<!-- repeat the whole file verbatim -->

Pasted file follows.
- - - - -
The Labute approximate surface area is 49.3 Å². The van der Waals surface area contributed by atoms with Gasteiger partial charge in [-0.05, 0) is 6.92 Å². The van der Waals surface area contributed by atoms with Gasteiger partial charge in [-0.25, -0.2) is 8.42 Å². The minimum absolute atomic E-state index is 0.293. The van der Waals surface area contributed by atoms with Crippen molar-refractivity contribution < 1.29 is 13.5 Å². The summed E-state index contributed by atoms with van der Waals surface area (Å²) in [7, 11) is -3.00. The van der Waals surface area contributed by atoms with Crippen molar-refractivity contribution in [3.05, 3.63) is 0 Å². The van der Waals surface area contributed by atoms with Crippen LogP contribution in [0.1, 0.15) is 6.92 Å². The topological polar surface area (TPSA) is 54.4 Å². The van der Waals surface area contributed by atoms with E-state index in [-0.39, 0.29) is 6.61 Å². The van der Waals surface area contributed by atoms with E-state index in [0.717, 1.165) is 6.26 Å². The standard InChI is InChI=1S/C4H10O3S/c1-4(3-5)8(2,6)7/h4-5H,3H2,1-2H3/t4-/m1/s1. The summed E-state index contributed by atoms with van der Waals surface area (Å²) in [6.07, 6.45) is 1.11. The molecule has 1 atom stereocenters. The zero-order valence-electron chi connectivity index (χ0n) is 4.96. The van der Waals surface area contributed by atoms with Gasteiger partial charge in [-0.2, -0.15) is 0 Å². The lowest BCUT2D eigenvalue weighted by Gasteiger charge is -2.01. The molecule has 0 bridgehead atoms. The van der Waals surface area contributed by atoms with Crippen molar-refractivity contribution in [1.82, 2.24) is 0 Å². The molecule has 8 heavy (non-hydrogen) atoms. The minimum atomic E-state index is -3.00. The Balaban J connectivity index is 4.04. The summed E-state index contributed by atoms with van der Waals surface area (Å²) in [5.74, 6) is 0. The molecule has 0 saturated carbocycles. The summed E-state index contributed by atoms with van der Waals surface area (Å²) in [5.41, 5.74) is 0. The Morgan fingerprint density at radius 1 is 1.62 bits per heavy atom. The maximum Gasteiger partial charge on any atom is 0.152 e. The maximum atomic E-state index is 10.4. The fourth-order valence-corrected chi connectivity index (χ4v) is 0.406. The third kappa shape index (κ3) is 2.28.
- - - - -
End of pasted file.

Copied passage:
The Labute approximate surface area is 49.3 Å². The van der Waals surface area contributed by atoms with Gasteiger partial charge in [-0.05, 0) is 6.92 Å². The van der Waals surface area contributed by atoms with Gasteiger partial charge in [-0.25, -0.2) is 8.42 Å². The minimum absolute atomic E-state index is 0.293. The van der Waals surface area contributed by atoms with Crippen molar-refractivity contribution < 1.29 is 13.5 Å². The summed E-state index contributed by atoms with van der Waals surface area (Å²) in [7, 11) is -3.00. The van der Waals surface area contributed by atoms with Crippen molar-refractivity contribution in [3.05, 3.63) is 0 Å². The van der Waals surface area contributed by atoms with Crippen LogP contribution in [0.1, 0.15) is 6.92 Å². The topological polar surface area (TPSA) is 54.4 Å². The van der Waals surface area contributed by atoms with E-state index in [-0.39, 0.29) is 6.61 Å². The van der Waals surface area contributed by atoms with E-state index in [0.717, 1.165) is 6.26 Å². The standard InChI is InChI=1S/C4H10O3S/c1-4(3-5)8(2,6)7/h4-5H,3H2,1-2H3/t4-/m1/s1. The summed E-state index contributed by atoms with van der Waals surface area (Å²) in [6.07, 6.45) is 1.11. The molecule has 1 atom stereocenters. The zero-order valence-electron chi connectivity index (χ0n) is 4.96. The van der Waals surface area contributed by atoms with Gasteiger partial charge in [-0.2, -0.15) is 0 Å². The lowest BCUT2D eigenvalue weighted by Gasteiger charge is -2.01. The molecule has 0 bridgehead atoms. The van der Waals surface area contributed by atoms with Crippen molar-refractivity contribution in [1.82, 2.24) is 0 Å². The molecule has 8 heavy (non-hydrogen) atoms. The minimum atomic E-state index is -3.00. The Balaban J connectivity index is 4.04. The summed E-state index contributed by atoms with van der Waals surface area (Å²) in [5.74, 6) is 0. The molecule has 0 saturated carbocycles. The summed E-state index contributed by atoms with van der Waals surface area (Å²) in [5.41, 5.74) is 0. The Morgan fingerprint density at radius 1 is 1.62 bits per heavy atom. The maximum Gasteiger partial charge on any atom is 0.152 e. The maximum atomic E-state index is 10.4. The fourth-order valence-corrected chi connectivity index (χ4v) is 0.406. The third kappa shape index (κ3) is 2.28.